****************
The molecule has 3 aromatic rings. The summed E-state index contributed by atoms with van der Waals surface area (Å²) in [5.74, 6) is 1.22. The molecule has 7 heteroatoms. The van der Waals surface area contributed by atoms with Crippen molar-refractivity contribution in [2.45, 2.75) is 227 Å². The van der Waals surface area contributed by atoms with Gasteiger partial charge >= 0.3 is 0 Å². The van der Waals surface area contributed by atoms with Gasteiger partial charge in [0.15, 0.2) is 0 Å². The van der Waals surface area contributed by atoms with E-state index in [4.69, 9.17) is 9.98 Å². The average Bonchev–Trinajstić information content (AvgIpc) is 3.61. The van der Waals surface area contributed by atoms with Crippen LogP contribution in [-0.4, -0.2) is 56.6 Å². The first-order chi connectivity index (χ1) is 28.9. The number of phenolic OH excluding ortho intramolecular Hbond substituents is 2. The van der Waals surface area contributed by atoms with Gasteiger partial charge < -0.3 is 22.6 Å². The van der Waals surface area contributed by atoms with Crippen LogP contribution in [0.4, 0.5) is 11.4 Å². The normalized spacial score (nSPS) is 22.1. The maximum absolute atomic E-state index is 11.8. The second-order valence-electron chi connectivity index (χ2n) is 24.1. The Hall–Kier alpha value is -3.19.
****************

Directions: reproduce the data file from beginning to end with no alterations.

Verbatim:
The molecule has 3 aromatic rings. The summed E-state index contributed by atoms with van der Waals surface area (Å²) in [5.74, 6) is 1.22. The molecule has 7 heteroatoms. The van der Waals surface area contributed by atoms with Crippen molar-refractivity contribution in [2.45, 2.75) is 227 Å². The van der Waals surface area contributed by atoms with Gasteiger partial charge >= 0.3 is 0 Å². The van der Waals surface area contributed by atoms with Gasteiger partial charge in [0.15, 0.2) is 0 Å². The van der Waals surface area contributed by atoms with E-state index in [4.69, 9.17) is 9.98 Å². The average Bonchev–Trinajstić information content (AvgIpc) is 3.61. The van der Waals surface area contributed by atoms with Crippen LogP contribution in [-0.4, -0.2) is 56.6 Å². The first-order chi connectivity index (χ1) is 28.9. The number of phenolic OH excluding ortho intramolecular Hbond substituents is 2. The van der Waals surface area contributed by atoms with Gasteiger partial charge < -0.3 is 22.6 Å². The van der Waals surface area contributed by atoms with Crippen LogP contribution in [0.4, 0.5) is 11.4 Å². The normalized spacial score (nSPS) is 22.1. The maximum absolute atomic E-state index is 11.8. The second-order valence-electron chi connectivity index (χ2n) is 24.1. The Hall–Kier alpha value is -3.19.